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Category Score Rank
Ranking - 86 (118)
Teaching quality 78.3 23rd
Student experience 73.7 38th
Research quality 28 94th
Ucas entry points 117 93rd=
Graduate prospects 78.1 41st=
Firsts and 2:1s 73 99th
Completion rate 77.1 119th
Student-staff ratio 17.1 79th=

Vital statistics











Applications/places 12,215/3,460
Applications/places ratio 3.5:1
Overall offer rate 73.8%


Places in accommodation 1,300
Accommodation costs £65 - £125
Accommodation contact


UK/EU fees £6,150 (Foundation) - £9,250
Fees (placement year) £0
Fees (overseas year) £0
Fees (international) £9,750 - £14,000
Finance website
Graduate salaries £24,100


Sport points/rank 75, 105th
Sport website

Social inclusion and student mix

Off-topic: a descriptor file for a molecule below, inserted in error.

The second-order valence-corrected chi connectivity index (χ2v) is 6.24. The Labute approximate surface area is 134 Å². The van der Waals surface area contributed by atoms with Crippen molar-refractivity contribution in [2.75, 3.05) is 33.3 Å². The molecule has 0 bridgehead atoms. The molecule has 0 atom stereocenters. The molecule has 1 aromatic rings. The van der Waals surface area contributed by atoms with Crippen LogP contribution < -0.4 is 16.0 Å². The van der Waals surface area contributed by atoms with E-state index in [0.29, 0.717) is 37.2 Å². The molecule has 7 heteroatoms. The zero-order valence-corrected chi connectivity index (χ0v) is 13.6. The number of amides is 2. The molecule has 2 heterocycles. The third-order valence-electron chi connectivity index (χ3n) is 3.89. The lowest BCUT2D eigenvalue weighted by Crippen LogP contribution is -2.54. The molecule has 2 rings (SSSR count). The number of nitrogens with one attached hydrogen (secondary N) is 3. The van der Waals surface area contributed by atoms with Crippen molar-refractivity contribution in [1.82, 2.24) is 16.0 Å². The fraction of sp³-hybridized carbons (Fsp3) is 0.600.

Social Inclusion Ranking 3
State schools (non-grammar) admissions 99%
Grammar school admissions 0.2%
Independent school admissions 0.8%
Ethnic minority students (all) 14.7%
Black achievement gap -14.6%
White working class males 10%
First generation students 57.3%
Low participation areas 31.1%
Working class dropout gap -2.6%
Mature 47.9%
EU students 1%
Other overseas students 4.3%

Student satisfaction with teaching quality

Mechanical engineering 98.3%
History 92.3%
Mathematics 91.1%
English 88.8%
Social work 86.9%
Aeronautical and manufacturing engineering 85.9%
Creative writing 85.9%
Sports science 85.6%
Archaeology and forensic science 85.1%
Education 85%
Drama, dance and cinematics 83.4%
Art and design 83.3%
Communication and media studies 83.2%
Computer science 82%
Chemical engineering 80.4%
Subjects allied to medicine 79.3%
Electrical and electronic engineering 78.8%
Law 78.7%
Biological sciences 77.2%
Psychology 75%
Criminology 74.1%
Sociology 74.1%
Civil engineering 70.5%
Nursing 70.1%
Accounting and finance 69.3%
Business, management and marketing 68.6%
Radiography 68%
Physiotherapy 59.5%